Lara: I totally understand the feeling that you were waiting. But I think she did get there—in some instances—and it was a let down. Like how Cal died. There was this build up for much of the book that had you certain on the cause of death and it ended up being something different. That felt less like a twist and more like a tease.

Jennifer: Yeah, I think there were numerous, subtle disappointments, though I do hate calling them disappointments. There are a handful of characters that were introduced, given a moment of airtime and then nothing more, like Beverly’s sister Bonnie, who ends up married to a priest. Franny’s author-lover, Leo Posen, supposedly writes this novel Commonwealth that turns the family upside-down. But it really doesn’t. There’s the promise of scandal:

“I still don’t understand this,” Albie said, pointing at Franny and then at Leo. “How did he wind up with my life?”

“It isn’t your life,” Leo said. “That’s what I’m trying to explain. It’s my imagination.”

I want more. What is this writerly ownership, this usurping of lives?

Marriages disintegrate. We do not feel the pain.

Well, what I might say that I liked best is the idea of it: the unfolding (in a sort of epic way) of the lengthy development of family—a family forged out of sutures, if you will, out of ruptures. I liked the idea of it.

I also liked Fix. He was interesting (though his demise and his final request to Franny is another example of “disappointment”). There’s some good cancer stuff:

“She was shocked by how bad he looked. Cancer really was the devil’s handshake.”

Lara: Oh, I totally disagree with you on Fix’s last request being a disappointment. I thought it was totally within his character and I am glad that Franny stuck by her guns, so to speak.

Jennifer: Speaking of guns, which come up a lot in this book… but not in the ways one might expect… I would’ve liked to hear more on the lives of Los Angeles law enforcement types.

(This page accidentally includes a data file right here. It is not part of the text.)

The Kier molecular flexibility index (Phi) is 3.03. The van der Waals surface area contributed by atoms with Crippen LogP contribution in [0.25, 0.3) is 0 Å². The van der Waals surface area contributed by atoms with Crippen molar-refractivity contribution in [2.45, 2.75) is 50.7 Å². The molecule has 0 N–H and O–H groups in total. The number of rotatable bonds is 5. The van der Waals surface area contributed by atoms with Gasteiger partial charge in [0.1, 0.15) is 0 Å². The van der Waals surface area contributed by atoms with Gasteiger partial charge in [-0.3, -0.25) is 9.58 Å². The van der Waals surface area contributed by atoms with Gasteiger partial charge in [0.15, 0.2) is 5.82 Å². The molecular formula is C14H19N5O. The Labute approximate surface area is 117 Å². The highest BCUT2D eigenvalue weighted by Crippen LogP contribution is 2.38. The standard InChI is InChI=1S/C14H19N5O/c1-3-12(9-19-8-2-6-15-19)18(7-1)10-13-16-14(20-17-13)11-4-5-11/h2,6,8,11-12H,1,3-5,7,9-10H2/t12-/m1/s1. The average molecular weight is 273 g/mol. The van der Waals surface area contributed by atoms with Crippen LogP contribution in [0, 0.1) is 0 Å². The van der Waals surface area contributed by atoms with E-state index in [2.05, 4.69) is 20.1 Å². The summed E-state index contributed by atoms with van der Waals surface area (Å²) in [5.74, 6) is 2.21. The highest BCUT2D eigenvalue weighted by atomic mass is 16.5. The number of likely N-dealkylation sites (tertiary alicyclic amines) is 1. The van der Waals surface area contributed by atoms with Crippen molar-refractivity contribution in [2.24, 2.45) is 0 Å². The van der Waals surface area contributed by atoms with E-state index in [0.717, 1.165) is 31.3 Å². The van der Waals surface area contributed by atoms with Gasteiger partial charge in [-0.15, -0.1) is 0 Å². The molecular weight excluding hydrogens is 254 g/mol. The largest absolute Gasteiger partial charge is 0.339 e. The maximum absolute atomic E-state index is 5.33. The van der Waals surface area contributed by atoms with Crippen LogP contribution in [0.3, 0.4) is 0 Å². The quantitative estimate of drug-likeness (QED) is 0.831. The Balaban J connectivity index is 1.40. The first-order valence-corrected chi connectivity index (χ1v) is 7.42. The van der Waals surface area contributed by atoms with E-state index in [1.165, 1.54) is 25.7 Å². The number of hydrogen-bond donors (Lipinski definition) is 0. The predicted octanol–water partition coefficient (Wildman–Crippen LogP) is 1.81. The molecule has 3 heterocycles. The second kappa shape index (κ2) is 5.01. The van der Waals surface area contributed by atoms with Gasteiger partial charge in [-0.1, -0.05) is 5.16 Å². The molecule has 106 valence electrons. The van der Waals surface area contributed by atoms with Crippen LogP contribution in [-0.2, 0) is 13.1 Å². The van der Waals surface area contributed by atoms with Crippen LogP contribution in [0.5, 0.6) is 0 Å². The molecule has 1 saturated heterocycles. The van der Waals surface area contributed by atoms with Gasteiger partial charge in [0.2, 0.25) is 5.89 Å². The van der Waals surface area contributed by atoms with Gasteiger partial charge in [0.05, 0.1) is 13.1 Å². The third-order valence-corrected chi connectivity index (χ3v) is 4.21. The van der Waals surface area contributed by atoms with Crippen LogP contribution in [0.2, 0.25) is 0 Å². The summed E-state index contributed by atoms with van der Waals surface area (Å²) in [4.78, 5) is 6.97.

What is good about this book?

Lara: I think Fix, Teresa, Albie, and Franny are great about this book.

Albie was always the afterthought. He’s the baby no one worried about, the one who the siblings fed Benadryl to so that he would chill out, the child who became a full-fledged teenage arsonist, a heroin addict, and then a father. The one no one worried about who became the worrier.

Jennifer: Yes. I could’ve used more, even there. Too many unrealized parts.

Lara: I think Franny was my favorite. She attempted law school and dropped out. I considered attempting law school and realized I would rather play a lawyer on TV than actually be one. She loved books and reading as much as I do. One of my favorite passages is an interaction between her and Leo:

“Did you ever want to be a writer?”

“No,” she said, and she would have told him. “I only wanted to be a reader.”

Franny was also the most present. There weren’t many ties that bound the characters, but Franny was the constant.

Jennifer: The book does have this kind of sweeping feel to it, as if vast terrain is covered. To what end, I’m not sure. What did you get out of this novel?

Lara: That families, blended or otherwise, are complicated. That people, and parents in particular, are not perfect. I realize, in my own life, for example, that my son is at the age of being able to more closely see my imperfections. None of this is revelatory, but it’s more comforting and can connect us.

Jennifer: Is this the “message,” if you will?

“Life, Teresa knew by now, was a series of losses. It was other things too, better things, but the losses were as solid and dependable as the earth itself.”

Lara: I think that could be it. It’s good, regardless, and pretty accurate.

Jennifer: Eh. At any rate, I’m still trying to figure out the significance of the title. Commonwealth? Why? A state. It didn’t achieve any kind of full metaphoric value for me, and I really did try.

Lara: Me too. And I don’t know the answer either. We still love you, Ann. Always and forever.

Next Up!

We are finishing out the year with Colson Whitehead’s The Underground Railroad. 

See you next month!